Section 13 of the Bill as originally drafted extended the scope of unfair dismissals legislation to include persons employed through employment agencies. For the purposes of the legislation the party hiring the individual from the employment agency was deemed to be the employer. This provision was drafted so that the extension of the protection of the 1977 Unfair Dismissals Act to workers placed by employment agencies would apply only to contracts entered into after the legislation comes into effect, i.e., after 1 October 1993. On that basis, therefore, an agency worker working for a user firm at the time the new Act comes into operation would not be covered until a new placement contract is made.
On reflection, I considered this would be discriminatory. Amendment No. 5 therefore clarifies that on the coming into operation of the new Act existing agency workers will be placed on a par with future such workers in that as and from that date their service will begin to count towards the calculation of the one year's service requirement necessary to obtain the protection of the Act.
I think the House will agree they are two useful amendments. In this House I had an open mind in accepting amendment as far as I could. I applied the same in the Dáil with the same fruitful effects.
Amendment No. 2 is a technical amendment to an amendment which I accepted in this House from Senator Joe O'Toole, the effect of which is to include in the list of automatically unfair reasons for dismissal the employee's membership of the travelling community. The wording of the amendment passed in this House was subsequently found to be at variance with the rest of the list in the Bill and in the principal Act in that it makes no specific reference to the employee. I am, therefore, proposing this technical amendment specifying the employee's membership of the travelling community as being an automatically unfair reason for dismissal.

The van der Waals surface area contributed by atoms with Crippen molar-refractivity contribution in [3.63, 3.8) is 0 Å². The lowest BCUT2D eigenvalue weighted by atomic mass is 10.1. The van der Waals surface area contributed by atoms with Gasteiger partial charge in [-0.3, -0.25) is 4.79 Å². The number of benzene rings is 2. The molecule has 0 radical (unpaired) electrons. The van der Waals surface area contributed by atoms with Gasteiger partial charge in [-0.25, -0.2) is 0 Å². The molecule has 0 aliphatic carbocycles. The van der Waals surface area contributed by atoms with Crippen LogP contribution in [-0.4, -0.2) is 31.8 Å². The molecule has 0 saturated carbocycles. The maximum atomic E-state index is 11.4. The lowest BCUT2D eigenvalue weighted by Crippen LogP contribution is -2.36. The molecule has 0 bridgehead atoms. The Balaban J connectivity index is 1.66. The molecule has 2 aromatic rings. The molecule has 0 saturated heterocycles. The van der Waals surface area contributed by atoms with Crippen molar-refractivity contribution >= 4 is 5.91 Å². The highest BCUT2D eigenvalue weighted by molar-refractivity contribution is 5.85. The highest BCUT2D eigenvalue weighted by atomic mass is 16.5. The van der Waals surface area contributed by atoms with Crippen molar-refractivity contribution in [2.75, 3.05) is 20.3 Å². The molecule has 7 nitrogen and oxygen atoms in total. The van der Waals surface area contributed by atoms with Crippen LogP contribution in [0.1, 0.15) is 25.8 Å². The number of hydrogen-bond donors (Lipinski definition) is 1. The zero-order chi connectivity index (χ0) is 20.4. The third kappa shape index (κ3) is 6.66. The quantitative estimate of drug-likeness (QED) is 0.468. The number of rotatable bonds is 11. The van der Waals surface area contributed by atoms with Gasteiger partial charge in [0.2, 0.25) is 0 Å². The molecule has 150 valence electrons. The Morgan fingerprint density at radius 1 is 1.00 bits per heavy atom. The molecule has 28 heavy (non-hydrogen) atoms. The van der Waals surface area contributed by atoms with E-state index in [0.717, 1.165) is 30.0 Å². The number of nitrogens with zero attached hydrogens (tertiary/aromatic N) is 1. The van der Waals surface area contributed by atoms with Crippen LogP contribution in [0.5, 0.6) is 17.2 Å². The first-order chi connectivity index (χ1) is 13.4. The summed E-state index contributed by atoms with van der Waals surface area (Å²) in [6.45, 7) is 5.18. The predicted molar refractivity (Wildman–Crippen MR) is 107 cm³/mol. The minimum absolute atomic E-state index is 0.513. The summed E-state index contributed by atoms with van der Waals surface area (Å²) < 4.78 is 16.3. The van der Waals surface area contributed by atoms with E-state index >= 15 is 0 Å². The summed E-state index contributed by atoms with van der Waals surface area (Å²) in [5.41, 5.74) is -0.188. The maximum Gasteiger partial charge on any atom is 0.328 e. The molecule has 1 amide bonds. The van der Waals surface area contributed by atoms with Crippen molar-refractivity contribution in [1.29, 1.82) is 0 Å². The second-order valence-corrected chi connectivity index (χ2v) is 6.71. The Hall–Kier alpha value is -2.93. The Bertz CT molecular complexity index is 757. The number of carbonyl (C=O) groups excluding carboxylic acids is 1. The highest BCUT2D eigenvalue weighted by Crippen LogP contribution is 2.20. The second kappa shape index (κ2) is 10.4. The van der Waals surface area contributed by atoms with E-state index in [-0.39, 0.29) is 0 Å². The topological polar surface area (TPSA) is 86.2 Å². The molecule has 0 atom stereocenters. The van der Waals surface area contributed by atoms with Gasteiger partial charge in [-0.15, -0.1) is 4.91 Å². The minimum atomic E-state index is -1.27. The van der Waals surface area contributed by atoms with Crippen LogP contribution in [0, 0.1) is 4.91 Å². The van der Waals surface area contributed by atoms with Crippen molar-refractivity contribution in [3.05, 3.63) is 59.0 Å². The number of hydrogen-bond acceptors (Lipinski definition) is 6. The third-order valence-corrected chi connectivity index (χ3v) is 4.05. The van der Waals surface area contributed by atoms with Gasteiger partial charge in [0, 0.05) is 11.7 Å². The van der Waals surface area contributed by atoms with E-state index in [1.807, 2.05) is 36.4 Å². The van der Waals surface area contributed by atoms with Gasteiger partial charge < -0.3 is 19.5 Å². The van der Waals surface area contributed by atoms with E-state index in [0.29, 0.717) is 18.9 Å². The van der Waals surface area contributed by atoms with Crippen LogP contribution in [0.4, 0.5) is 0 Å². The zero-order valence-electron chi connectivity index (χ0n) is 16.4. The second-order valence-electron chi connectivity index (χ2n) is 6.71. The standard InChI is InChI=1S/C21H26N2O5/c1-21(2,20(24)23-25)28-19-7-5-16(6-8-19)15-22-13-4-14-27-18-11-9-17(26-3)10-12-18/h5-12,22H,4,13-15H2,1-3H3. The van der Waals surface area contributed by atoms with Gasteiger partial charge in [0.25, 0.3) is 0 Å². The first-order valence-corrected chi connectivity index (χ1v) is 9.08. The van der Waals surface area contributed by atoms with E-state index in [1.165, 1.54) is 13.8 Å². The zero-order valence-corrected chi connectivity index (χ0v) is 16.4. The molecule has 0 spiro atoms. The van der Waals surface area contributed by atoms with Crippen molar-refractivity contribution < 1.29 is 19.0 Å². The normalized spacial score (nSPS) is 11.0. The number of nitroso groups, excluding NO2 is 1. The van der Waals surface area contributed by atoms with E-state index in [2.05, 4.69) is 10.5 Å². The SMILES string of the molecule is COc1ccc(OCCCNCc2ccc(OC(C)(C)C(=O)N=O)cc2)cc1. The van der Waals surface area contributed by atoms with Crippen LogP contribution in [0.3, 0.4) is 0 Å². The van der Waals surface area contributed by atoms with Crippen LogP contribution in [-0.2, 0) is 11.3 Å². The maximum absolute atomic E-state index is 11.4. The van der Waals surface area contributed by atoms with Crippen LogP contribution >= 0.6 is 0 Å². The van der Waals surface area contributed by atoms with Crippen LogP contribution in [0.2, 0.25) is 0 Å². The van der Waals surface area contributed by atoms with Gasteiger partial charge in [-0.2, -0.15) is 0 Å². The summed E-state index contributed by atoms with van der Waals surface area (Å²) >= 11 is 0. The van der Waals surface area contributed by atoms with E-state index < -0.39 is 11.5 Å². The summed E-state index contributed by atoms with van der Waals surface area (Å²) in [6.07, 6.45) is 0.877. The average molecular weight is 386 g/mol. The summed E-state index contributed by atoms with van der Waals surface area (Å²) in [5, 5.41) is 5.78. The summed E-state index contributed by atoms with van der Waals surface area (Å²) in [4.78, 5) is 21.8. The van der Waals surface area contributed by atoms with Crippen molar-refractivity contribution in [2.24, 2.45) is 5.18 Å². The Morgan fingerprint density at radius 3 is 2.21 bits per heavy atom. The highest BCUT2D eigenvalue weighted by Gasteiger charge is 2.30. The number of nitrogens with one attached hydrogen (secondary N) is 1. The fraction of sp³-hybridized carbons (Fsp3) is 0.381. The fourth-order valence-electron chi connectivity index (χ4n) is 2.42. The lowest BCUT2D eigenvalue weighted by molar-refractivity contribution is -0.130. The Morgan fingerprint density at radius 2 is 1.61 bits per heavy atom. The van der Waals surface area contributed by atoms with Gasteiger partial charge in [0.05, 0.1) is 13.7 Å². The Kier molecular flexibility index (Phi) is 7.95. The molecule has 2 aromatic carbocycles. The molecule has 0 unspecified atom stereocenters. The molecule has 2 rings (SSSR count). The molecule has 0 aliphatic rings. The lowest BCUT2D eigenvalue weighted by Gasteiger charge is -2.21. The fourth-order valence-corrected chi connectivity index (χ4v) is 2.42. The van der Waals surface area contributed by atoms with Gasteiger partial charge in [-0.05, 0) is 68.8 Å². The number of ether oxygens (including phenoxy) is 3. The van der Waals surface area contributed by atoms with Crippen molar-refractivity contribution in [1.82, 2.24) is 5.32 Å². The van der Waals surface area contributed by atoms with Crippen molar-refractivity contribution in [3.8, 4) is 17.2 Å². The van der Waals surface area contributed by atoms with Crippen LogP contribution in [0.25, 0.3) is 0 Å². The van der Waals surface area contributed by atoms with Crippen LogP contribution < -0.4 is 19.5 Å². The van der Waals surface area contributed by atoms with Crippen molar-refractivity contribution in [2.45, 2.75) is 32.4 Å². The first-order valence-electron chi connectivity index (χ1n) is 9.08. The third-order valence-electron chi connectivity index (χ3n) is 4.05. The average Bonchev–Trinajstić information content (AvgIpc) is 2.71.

Amendment No. 3 is similar to an amendment made in this House. It is a technical amendment and arises from the enactment of the Social Welfare Act, 1993. Accordingly the reference in the Bill to the Social Welfare Acts, 1981 to 1992, at this part of the Bill requires to be amended to read the "Social Welfare Acts, 1981 to 1993".
Amendment No. 4 arose from representations that were made to me by the Employment Appeals Tribunal in the period between the passage of the Bill through the Seanad and its passage through the Dáil. The purpose of the amendment is to remove the rigidity of the time limit provided to the Employment Appeals Tribunal for notifying the other party of an appeal to the tribunal from a Rights Commissioner recommendation. This amendment will give to the tribunal the same flexibility in the matter of notification of an appeal as is provided to it in respect of notification of a claim at section 7 (2) of this Bill.
I am satisfied that these amendments will not affect the balance which I sought to achieve in preparing this legislation between the needs of employers and employees. Naturally I believe these amendments will enhance the provisions of the Bill and I trust this House will have no difficulty in accepting them. I commend the Bill as amended by Dáil Éireann to Seanad Éireann.